Hamas and the PA at loggerheads

For a long time, relations between the Palestinian Authority (PA) and the Islamist movement Hamas have been tense. On September 30 these tensions finally boiled over. After a series of mysterious and still-disputed events, members of Hamas clashed with Palestinian police officers throughout Gaza City. Three Palestinians were reported killed, including a major in the Palestinian police, while more than 50 others, among them children, were injured. 

Israel's 'Sound' Terrorism

It all started with an explosion on September 23, at a military rally for the militant Palestinian movement Hamas - its last before declaring an end to all weapon displays in the streets of Gaza. Hamas leaders blamed Israel for the explosion, arguing that it was a bombing by unmanned spy drones targeting leaders in the movement. However, PA officials said that the explosion had actually resulted from a malfunctioning makeshift ‘Qassam’ rocket. On the same night, HAMAS sent 30 rockets into the Israeli town of Sderot. Five Israelis were reported injured in the heaviest rocket attack in more than six months. The Israeli response was fierce. 

Breaking psychological barriers

On the night of Sunday, September 11, two days before our trip, the last Israeli soldier left the Gaza Strip, ending 38 years of Israeli military occupation. All of a sudden, Egypt was open to Palestinians. We were standing there on the edge of what was a graveyard of man and stone - the no man’s zone in which many Palestinians had lost their lives at the hands of the Israeli army. We were seven friends and coworkers, some of which had come to verify the rumors in Gaza about unchecked crossing into Egypt, while others were tourists, making their very first trip outside the Gaza Strip.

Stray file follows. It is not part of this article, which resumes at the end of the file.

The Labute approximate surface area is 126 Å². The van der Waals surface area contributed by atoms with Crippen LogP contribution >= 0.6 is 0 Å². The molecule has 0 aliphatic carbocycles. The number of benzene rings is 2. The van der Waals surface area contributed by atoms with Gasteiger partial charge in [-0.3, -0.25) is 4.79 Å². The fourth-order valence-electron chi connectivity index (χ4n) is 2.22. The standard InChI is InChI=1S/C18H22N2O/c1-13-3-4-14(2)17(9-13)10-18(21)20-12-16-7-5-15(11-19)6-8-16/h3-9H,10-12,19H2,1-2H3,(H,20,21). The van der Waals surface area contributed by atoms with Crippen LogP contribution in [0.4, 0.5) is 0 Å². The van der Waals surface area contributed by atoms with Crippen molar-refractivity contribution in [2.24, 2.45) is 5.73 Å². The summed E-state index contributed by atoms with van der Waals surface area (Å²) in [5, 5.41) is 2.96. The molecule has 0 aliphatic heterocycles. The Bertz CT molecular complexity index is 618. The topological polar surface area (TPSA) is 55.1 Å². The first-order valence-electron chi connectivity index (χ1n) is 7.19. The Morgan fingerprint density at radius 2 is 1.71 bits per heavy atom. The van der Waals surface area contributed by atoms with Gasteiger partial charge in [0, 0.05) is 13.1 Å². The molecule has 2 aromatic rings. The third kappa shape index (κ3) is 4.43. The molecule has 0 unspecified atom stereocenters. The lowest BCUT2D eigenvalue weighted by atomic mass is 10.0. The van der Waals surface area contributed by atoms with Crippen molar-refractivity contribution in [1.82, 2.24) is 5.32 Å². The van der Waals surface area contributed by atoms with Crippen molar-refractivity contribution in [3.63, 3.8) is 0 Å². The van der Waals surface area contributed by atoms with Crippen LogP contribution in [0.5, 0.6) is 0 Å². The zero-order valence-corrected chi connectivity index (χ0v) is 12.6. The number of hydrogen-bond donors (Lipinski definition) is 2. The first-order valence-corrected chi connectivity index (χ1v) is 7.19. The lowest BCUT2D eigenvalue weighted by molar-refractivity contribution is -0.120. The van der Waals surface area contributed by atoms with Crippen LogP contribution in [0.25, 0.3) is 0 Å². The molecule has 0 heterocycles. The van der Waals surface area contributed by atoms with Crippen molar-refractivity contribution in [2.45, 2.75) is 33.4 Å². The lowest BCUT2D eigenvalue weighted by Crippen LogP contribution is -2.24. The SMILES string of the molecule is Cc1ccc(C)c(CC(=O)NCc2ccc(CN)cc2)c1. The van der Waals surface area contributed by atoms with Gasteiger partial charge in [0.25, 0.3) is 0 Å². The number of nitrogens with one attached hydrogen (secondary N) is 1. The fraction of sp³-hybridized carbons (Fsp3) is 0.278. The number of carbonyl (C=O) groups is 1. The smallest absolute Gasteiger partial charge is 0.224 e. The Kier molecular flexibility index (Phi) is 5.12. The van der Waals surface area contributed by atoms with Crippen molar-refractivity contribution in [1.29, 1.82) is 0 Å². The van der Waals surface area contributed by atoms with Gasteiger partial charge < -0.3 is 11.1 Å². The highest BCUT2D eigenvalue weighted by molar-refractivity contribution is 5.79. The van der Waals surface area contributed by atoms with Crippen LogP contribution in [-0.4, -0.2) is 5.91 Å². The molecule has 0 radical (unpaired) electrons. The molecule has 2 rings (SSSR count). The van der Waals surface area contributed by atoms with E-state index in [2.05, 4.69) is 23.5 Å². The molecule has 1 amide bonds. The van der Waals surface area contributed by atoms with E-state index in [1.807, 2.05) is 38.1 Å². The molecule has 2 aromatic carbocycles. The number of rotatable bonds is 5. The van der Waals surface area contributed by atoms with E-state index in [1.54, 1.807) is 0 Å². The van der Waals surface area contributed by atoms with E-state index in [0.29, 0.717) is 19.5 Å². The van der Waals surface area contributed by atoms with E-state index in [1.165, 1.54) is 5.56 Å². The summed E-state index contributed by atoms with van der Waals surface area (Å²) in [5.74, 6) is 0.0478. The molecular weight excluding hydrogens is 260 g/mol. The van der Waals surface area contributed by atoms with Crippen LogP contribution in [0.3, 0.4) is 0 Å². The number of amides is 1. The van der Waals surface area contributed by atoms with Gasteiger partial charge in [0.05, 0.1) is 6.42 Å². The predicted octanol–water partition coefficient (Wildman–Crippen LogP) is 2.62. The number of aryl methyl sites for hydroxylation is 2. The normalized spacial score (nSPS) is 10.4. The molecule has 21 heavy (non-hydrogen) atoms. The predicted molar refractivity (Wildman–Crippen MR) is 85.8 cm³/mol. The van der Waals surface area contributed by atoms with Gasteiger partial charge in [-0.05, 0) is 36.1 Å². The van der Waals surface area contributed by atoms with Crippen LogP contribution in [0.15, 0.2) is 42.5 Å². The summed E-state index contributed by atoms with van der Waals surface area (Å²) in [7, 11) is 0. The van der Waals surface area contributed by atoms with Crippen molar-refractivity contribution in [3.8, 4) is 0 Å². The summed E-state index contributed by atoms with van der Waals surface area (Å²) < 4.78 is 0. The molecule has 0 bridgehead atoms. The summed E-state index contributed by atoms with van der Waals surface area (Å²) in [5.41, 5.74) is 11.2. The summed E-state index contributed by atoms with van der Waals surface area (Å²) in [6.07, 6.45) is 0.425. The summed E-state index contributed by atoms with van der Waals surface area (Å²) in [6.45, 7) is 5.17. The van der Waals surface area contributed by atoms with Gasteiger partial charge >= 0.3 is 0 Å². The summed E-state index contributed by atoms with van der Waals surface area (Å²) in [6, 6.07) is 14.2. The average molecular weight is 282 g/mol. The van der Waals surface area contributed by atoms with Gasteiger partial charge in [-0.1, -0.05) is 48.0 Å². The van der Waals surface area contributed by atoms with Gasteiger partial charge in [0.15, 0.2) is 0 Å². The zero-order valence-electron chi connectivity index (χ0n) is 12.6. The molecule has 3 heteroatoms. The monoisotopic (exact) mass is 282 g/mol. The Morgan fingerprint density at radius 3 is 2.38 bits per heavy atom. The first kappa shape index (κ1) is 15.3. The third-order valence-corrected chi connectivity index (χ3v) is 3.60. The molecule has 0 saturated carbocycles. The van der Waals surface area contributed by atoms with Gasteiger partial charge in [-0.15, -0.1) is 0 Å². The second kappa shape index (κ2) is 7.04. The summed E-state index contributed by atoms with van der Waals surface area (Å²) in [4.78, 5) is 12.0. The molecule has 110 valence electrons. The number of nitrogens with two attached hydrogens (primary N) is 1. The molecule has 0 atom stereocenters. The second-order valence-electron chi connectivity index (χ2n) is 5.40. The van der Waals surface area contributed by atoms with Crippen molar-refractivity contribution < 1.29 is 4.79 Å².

Gaza family's nightmare comes to an end

He was a happy man, gracefully making his way amid the guests who filled his living room, distributing smiles as well as juice, while sharing jokes and social talk, with a smile that would not leave his face. “Nafez Abu Nahyeh was reborn today,” whispered one of the guests, while pointing at their host, who took the center of a rustic couch with his four children, tickling the youngest and caressing the hair of the eldest. For more than three years the Abu Nahyehs were prisoners in their own home, after Israeli soldiers had commandeered their house, which is situated right next to the Jewish settlement Kfar Darom. 

In Gaza, the dead bury the dead

On September 10, after an Israeli incursion into the northern Gaza Strip that had left at least five dead and dozens wounded, I went to a Gaza City cemetery to look for a young gravedigger. I had met Mossab, a slim 18-year-old boy from Gaza City, a week earlier. He had long ago dropped out of school to pursue a profession that appeals to very few people, but which is catering to more and more youngsters in Gaza. In the city’s Sheikh Radwan cemetery, Mossab, along with several other boys, was employed to dig, guard and take care of the graves of the men, women and children that pack the graveyard.